All the plans, hopes and last-minute efforts to marshal votes across the Tampa Bay area came to naught on Wednesday night, as St. Petersburg-raised Michael Lynche was ejected from Fox TV's blockbuster singing competition, American Idol.
It was a long road for the 26-year-old Gibbs High School graduate, who had talked on Tuesday's show of hoping to come back to St. Petersburg on Friday for a daylong celebration as part of Idol's Homecoming Week episodes.
But to get there, he had to make it into the show's Top Three contestants. Instead, Lynche fell short, last in audience votes behind cutesy guitar player Casey James, bohemian singer-songwriter Crystal Bowersox, and paint store clerk-turned-singer Lee DeWyze.
"It's been unbelievable," said Lynche, after his ejection was announced, as his wife, Crista, looked on with tears in her eyes. "I sit here and think, 'I wasn't even supposed to be here.' … Thank God the judges saved me and I got to spend more time here, be with the people and perform for my wife. It's all good, man."
Indeed, there was a sense that Lynche was living on borrowed time during the last stages of the competition; ejected once before on April 7, he was saved when the judges used their only option to rescue a singer.
Some observers figured the vote contest Wednesday would come down to Lynche and James, both of whom had landed in the bottom two or three in recent weeks. Once James was announced as the first safe contestant early in Idol's hourlong results show, the look on Lynche's face revealed that he knew he was in trouble.
Early on, Lynche emerged as a focal point, when Crista give birth to their first child, daughter Laila Rose, as he was performing during Idol's infamous Hollywood Week auditions.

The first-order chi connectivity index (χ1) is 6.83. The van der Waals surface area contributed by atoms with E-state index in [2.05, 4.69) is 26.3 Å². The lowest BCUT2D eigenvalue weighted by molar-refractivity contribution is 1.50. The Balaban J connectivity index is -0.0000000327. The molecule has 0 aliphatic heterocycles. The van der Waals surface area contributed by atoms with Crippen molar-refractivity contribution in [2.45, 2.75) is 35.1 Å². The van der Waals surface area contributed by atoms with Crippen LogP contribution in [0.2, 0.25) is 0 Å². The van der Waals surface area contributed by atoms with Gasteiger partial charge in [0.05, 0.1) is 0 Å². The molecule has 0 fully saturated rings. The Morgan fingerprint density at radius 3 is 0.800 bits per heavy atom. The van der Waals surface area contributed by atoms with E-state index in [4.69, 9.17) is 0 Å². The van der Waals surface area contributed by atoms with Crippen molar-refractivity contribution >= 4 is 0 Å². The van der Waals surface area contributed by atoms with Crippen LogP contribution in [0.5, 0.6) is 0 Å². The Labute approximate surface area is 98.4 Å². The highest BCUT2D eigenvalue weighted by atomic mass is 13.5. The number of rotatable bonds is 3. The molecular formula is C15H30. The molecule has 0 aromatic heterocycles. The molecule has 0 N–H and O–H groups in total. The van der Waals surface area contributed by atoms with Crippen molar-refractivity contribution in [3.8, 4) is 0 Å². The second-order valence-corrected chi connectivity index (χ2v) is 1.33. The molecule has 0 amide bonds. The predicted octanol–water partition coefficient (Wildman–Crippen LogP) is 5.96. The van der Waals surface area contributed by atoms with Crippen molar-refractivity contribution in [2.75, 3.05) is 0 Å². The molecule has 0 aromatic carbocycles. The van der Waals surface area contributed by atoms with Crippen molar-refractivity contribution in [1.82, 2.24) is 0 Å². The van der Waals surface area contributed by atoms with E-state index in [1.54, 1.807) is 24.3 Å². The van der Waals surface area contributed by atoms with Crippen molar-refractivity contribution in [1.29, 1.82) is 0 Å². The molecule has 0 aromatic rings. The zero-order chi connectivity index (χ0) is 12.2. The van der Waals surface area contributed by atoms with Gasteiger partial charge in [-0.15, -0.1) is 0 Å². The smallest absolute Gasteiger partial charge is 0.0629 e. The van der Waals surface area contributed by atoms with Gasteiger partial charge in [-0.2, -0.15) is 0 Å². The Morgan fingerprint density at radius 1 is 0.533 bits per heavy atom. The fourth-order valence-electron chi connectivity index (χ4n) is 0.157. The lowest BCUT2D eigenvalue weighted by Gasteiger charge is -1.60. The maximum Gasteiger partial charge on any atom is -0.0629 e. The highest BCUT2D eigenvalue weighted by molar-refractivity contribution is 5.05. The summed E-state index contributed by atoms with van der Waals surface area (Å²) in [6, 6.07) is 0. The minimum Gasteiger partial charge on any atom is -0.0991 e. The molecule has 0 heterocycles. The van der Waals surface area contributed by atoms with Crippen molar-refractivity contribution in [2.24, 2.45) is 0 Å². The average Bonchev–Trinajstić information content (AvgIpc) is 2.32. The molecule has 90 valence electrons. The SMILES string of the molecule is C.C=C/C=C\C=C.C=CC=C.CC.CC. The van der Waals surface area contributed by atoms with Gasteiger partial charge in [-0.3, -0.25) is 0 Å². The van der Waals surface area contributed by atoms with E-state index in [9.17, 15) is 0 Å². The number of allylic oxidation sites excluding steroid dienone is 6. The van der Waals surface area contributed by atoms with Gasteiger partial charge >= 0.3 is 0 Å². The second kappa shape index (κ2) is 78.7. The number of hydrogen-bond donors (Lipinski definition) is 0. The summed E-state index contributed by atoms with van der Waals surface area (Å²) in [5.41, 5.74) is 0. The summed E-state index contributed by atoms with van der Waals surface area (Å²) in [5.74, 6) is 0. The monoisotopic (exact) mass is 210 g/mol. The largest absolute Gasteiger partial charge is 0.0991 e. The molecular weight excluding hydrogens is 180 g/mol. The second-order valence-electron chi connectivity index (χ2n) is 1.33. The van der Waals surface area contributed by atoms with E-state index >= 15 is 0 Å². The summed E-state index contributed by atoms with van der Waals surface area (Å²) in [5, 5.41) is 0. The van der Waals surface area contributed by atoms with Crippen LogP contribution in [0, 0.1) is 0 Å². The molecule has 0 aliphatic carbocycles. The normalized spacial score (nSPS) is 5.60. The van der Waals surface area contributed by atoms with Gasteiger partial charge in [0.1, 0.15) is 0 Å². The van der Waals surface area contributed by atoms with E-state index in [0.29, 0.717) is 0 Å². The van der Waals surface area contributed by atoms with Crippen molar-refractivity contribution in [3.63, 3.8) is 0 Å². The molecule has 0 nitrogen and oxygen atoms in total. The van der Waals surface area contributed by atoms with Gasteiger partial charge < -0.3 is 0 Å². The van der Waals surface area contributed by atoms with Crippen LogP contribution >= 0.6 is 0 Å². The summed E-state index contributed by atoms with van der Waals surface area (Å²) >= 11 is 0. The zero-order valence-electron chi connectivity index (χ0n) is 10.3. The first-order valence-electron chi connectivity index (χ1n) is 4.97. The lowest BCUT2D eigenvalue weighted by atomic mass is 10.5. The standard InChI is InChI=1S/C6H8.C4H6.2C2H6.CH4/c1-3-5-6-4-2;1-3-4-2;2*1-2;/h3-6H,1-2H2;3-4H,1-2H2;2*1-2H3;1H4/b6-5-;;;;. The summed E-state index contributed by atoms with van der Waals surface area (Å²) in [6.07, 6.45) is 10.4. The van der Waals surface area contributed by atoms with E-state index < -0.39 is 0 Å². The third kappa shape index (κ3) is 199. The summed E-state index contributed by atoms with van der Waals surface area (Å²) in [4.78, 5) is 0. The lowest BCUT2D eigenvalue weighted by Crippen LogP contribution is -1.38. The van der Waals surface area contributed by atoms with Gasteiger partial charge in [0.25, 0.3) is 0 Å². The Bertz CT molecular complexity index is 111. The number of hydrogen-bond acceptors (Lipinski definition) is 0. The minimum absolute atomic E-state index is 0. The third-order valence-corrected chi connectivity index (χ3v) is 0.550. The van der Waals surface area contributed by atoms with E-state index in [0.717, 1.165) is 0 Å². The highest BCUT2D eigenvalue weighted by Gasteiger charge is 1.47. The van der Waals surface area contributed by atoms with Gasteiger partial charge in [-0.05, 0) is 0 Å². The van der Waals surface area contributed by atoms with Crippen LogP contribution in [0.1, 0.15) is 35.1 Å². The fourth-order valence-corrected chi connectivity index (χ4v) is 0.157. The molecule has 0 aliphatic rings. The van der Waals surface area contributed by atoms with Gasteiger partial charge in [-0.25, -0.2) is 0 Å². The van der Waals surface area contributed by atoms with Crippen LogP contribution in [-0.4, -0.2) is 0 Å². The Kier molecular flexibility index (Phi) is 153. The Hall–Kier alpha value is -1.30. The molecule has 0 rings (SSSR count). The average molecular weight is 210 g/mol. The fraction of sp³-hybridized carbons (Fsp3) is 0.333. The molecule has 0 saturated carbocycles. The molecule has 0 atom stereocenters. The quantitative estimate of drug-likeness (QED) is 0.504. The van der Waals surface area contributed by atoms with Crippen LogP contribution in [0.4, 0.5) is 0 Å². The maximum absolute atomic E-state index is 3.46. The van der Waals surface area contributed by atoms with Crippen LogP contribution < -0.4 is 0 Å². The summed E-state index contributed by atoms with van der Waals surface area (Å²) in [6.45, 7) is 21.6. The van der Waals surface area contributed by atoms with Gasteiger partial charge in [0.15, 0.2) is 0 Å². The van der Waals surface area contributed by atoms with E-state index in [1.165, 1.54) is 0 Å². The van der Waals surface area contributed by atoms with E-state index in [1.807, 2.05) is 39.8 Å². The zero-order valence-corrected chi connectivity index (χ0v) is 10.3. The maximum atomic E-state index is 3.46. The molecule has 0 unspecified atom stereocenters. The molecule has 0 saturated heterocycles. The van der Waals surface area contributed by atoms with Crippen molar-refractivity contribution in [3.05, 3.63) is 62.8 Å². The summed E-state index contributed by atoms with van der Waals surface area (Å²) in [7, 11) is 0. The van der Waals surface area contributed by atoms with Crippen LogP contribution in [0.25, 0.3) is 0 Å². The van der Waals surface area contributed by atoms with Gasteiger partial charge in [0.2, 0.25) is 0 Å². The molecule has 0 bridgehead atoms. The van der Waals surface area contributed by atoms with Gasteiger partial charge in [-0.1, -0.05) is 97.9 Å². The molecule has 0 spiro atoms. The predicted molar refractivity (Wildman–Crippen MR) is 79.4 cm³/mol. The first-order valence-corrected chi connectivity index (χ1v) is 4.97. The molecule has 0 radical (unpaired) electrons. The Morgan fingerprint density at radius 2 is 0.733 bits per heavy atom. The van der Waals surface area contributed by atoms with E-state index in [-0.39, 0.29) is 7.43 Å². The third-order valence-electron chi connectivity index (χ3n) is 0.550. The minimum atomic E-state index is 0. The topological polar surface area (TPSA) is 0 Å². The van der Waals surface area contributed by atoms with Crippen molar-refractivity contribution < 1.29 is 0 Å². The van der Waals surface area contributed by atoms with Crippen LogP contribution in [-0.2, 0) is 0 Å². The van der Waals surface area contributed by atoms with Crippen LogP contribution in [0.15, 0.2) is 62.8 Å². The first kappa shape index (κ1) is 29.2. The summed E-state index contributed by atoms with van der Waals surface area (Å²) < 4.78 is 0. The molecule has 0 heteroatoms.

He made judge Kara DioGuardi cry with an emotional rendition of Kate Bush's This Woman's Work — a high point she kept urging him to equal in subsequent weeks. Later, Lynche brought water to country star Shania Twain's eyes after singing her ballad It Only Hurts When I'm Breathing.
His ease on stage and vocal skill came from lots of experience: As a child growing up in St. Petersburg, he performed at local churches and talent shows with his siblings — including older brother Marque, who competed on American Idol in 2004.
But it was an audition in Orlando that brought him to Idol and months of performances on network TV's highest-rated prime-time program. Often, contestants who reach a similar level earn their own major-label record contracts, and the show's judges encouraged Lynche on Wednesday, saying that his career as a performer had just begun.
Hometown fans can still see Lynche on the concert stage Aug. 4, when the American Idol tour comes to the St. Pete Times Forum; tickets go on sale Saturday.
Though it may seem a small consolation now, Lynche can comfort himself with the knowledge that Oscar winner Jennifer Hudson and platinum-selling rocker Chris Daughtry — who ironically performed on the show Wednesday — have had amazing careers since placing seventh and fourth, respectively, on the show.